Topping Ukrainian Premier League Goal Scoring Charts Can Be A Poisoned Chalice

Topping Ukrainian Premier League Goal Scoring Charts Can Be A Poisoned Chalice

By Adam Pate of UkrFut24.

Don’t let it be shouted from the rooftops, but it is clear that achieving goal-scoring success in the Ukrainian Leagues comes with a heavy price to pay on a player’s career.

Over the last few years, there have been endless stories of players, who have lost all semblance of form. If it continues in such a vein, we can imagine strikers more determined than ever the miss chances for their teams.

Last year’s Golden Boot winner, Vladyslav Kulach, is the most recent name to be added to the list. Having joined Vorskla Poltava in 2017, there was little sign of the potential in a striker who had failed to make the grade in his early years at giant Shakhtar Donetsk.

Seven goals across his first three years in Poltava had seen him on the periphery of the first team going into the 2020-21 season.

Last season was a very different story, though. From the opening game of the season, the Vorskla team was fresh-faced, defeating newly promoted Rukh Lviv 5-2 with Kulach scoring twice.

He didn’t look back. In a front-footed attack-minded team, goals were a lot easier to come by and he finished the season with an impressive 15 goals from his 21 appearances. It brought him to the fringes of the national team squad and it was announced quite quickly that he would not be willing to sign another contract with Vorskla despite them qualifying for the new Europa Conference League.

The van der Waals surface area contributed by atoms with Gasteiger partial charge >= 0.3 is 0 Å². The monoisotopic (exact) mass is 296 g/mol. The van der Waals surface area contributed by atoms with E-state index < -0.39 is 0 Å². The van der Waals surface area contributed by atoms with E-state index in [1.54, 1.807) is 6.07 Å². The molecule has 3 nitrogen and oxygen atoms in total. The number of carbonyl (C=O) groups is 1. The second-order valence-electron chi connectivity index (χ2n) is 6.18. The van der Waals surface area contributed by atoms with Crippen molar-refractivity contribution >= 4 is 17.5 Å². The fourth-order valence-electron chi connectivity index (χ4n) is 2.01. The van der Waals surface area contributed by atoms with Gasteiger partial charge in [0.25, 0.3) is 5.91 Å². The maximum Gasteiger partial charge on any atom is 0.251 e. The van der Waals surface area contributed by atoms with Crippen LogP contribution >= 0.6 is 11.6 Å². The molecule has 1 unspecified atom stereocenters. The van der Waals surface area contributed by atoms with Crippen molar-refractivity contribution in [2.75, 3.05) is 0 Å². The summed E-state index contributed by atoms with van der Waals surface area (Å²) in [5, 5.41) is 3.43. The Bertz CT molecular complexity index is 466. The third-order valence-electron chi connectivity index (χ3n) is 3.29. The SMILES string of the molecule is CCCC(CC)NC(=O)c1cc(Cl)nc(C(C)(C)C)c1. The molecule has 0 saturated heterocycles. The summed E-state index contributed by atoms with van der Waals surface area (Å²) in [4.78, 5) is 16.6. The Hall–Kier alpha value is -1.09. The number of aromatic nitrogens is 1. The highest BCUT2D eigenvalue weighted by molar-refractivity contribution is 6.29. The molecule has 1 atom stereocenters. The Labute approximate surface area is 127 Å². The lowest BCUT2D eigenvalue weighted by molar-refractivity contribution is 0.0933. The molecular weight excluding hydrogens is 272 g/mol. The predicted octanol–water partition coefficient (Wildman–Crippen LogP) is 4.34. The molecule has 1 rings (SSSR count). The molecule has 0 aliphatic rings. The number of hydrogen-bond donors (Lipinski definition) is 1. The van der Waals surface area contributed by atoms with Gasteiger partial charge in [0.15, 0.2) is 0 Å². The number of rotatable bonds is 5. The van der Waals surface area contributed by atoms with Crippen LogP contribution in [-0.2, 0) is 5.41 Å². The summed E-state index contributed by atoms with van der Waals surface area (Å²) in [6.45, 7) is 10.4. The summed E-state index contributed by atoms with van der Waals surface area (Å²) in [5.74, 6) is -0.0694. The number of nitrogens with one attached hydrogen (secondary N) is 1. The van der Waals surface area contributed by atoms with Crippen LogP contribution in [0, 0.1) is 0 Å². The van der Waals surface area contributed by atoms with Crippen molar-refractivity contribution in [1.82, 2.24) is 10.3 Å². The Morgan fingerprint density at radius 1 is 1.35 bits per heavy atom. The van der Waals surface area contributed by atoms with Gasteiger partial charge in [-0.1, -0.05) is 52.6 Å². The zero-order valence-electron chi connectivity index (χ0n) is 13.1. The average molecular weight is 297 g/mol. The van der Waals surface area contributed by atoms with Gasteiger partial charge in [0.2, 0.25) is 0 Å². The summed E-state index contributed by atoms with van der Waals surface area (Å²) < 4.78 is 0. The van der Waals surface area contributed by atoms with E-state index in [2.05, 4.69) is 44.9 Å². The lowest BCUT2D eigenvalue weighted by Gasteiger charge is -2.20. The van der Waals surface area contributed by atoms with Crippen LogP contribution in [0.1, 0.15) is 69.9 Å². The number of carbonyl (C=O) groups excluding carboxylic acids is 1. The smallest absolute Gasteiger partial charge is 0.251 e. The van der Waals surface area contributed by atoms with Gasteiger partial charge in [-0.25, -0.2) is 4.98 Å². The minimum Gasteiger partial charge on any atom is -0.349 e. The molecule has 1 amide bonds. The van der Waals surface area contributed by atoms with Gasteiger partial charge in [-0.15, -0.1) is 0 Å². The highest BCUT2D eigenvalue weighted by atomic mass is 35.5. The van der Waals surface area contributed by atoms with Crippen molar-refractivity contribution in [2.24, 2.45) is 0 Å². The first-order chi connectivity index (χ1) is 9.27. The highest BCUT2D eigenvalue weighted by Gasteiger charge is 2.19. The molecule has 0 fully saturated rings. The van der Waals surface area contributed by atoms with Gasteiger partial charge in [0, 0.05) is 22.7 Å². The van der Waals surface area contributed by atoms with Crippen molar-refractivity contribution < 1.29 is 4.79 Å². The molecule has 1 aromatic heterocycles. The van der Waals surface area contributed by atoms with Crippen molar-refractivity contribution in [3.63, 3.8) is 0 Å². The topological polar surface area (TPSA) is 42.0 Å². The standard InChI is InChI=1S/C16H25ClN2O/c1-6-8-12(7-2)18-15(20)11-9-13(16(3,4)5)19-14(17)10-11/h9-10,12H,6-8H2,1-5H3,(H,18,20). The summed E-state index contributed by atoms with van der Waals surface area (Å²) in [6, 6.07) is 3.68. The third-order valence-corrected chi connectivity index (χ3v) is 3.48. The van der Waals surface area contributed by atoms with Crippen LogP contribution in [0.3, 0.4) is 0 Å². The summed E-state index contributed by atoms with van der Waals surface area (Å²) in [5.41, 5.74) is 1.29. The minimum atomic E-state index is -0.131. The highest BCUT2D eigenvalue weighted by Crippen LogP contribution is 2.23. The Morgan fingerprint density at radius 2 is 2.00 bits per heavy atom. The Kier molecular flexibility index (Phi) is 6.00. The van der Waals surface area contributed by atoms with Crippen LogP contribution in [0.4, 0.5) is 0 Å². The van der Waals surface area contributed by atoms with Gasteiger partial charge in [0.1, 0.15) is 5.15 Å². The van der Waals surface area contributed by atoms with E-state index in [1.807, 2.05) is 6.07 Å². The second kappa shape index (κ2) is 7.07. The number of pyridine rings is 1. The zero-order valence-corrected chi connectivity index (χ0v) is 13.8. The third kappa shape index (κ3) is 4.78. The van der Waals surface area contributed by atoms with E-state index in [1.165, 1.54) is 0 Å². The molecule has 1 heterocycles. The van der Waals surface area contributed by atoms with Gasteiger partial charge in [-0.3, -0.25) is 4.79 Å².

A summer of intrigue ensued with a host of clubs in Central Europe linked with the forward, but the strong rumour of Dynamo Kyiv would prove most solid.

He joined on trial early in the summer and by opening day still had not signed an agreement with the club. With other Ukrainian scandals delaying Dynamo’s title defence, he was signed by their first match.

He entered the fray late in the game and had a good 30 minutes but has only appeared once since. It is a sorry state of chasing a bigger salary and he now finds himself fourth choice.

It would be understandable if it had not followed the story of Oleksandr Filippov, who all but disappeared following his Golden Boot from the 2019-20 season.

A move to Belgium backfired dramatically when coach Milos Kostic was fired after a poor start to the campaign. His move had not proven entirely successful before the sacking with only one goal in his first three months, but Filippov now has only one full game under his belt in the last year, with confidence having hit rock bottom.

In another case of not doing your homework properly, Filippov had only played one previous full season in the top division of Ukrainian football, having notched five goals within it. He had spent the previous years playing to reasonable success in the second tier but never offering any signs of great potential.

We have noted many examples across recent years of players being bought by clubs based on little evidence. Yet, here we are in 2021 with the same errors still being made.

If you thought the Golden Boot was the only cursed chalice, you would be wrong. For many years, the top scorer throughout the history of the UPL has been the Uzbek, Maksim Shatskikh, who scored 124 goals in 341 appearances and Serhiy Rebrov who reached the total in fewer games.

Recently, though, the former international Yevhen Seleznyov has returned to Ukraine following several years in Spain and Turkey with the sole aim of breaking this record.

A talented forward in his prime, reported problems with drinking have left him a shadow of his past.

Reliant on penalty kicks, he scored five in ten games for Kolos Kovalivka last season before being asked not to return for disciplinary breaches.

This year, he is turning out for strugglers Minai, where his performances have been so poor that he rarely completes the full ninety minutes.

Twice being off the field when a penalty has been awarded. He remains eight goals away and it is looking increasingly likely that he will fail in his ambition.

Goals certainly do win matches but in Ukraine, they definitely do not help the strikers who score them.